Pakistan

MPA parts ways as PTI kicks off long march towards Islamabad


A member of the Punjab Assembly on Friday parted ways with the Pakistan Tehreek-e-Insaf (PTI) as the party kicked off its much-hyped long march earlier in the day, Express News reported.

MPA Sardar Khurram Leghari, while announcing that he was leaving the PTI, claimed that other members had also decided to quit the party.

"I have decided to leave the PTI and with me, there are five to six more members of the provincial assembly who are also leaving," he said.

Leghari claimed that Abdul Hai Dasti and Almardar Qureshi were among the member who have decided to leave the party. "We were shown something else whereas, in reality, something else happened," he said without elaborating further.

He said that he was considering leaving the Punjab Assembly too and he will take a decision in this regard in the next three to four days. "We should be told what is the criteria of appointing someone as a minister," he added.

Read more: Kaptaan marches again: What next?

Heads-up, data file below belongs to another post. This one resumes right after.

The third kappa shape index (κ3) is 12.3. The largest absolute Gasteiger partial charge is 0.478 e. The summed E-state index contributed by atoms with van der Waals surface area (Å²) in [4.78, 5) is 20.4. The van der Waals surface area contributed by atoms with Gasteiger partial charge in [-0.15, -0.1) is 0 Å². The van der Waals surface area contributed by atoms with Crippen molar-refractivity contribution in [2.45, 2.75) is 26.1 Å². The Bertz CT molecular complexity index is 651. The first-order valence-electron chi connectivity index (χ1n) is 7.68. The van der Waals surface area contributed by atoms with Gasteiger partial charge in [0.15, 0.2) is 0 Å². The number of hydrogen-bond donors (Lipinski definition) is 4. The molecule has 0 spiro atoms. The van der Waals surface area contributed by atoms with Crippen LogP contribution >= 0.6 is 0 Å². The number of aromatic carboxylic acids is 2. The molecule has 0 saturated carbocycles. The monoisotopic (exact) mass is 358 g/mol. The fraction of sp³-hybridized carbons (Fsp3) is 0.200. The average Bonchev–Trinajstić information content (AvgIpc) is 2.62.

To a question whether he was leaving the party as he was denied ministry, Leghari said that he does not care about any ministry.

The development comes as PTI kicked off its much-awaited long march against the “imported government” to the federal capital.

Political tensions are growing in the country as Islamabad is on high alert after the call to march. The government has started preparations to deploy thousands of security personnel to block Imran's supporters from entering the capital.

According to officials, the interior ministry has already decided to deploy around 30,000 police, rangers, and para-military troops in Islamabad and not allow protesters to enter the red-zone area near the parliament building.

According to the party’s plans, the march commenced from Lahore’s Liberty Chowk today and will reach Rawat by November 3, where the leadership will decide on the next course of action.

The first priority of the party would be to hold a public rally, whereas the second priority would be to turn the protest into a sit-in.


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